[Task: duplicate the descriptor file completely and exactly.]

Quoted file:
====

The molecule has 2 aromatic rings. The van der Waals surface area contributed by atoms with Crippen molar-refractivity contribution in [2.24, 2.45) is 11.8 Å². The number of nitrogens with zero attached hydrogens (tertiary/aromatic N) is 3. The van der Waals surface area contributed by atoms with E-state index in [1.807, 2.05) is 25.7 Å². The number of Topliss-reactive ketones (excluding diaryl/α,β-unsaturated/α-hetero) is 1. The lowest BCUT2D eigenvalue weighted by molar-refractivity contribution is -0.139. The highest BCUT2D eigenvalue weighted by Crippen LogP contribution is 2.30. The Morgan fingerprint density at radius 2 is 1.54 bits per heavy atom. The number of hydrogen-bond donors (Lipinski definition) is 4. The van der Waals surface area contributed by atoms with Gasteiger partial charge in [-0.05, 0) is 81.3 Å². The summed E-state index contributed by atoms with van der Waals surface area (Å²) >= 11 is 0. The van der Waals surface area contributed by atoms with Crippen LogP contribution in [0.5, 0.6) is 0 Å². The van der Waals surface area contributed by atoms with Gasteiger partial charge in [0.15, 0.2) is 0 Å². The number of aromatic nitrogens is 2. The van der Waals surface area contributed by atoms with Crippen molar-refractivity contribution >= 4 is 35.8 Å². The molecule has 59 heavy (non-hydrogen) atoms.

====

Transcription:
The molecule has 2 aromatic rings. The van der Waals surface area contributed by atoms with Crippen molar-refractivity contribution in [2.24, 2.45) is 11.8 Å². The number of nitrogens with zero attached hydrogens (tertiary/aromatic N) is 3. The van der Waals surface area contributed by atoms with E-state index in [1.807, 2.05) is 25.7 Å². The number of Topliss-reactive ketones (excluding diaryl/α,β-unsaturated/α-hetero) is 1. The lowest BCUT2D eigenvalue weighted by molar-refractivity contribution is -0.139. The highest BCUT2D eigenvalue weighted by Crippen LogP contribution is 2.30. The Morgan fingerprint density at radius 2 is 1.54 bits per heavy atom. The number of hydrogen-bond donors (Lipinski definition) is 4. The van der Waals surface area contributed by atoms with Gasteiger partial charge in [-0.05, 0) is 81.3 Å². The summed E-state index contributed by atoms with van der Waals surface area (Å²) >= 11 is 0. The van der Waals surface area contributed by atoms with Crippen LogP contribution in [0.5, 0.6) is 0 Å². The van der Waals surface area contributed by atoms with Gasteiger partial charge in [0.15, 0.2) is 0 Å². The number of aromatic nitrogens is 2. The van der Waals surface area contributed by atoms with Crippen molar-refractivity contribution >= 4 is 35.8 Å². The molecule has 59 heavy (non-hydrogen) atoms.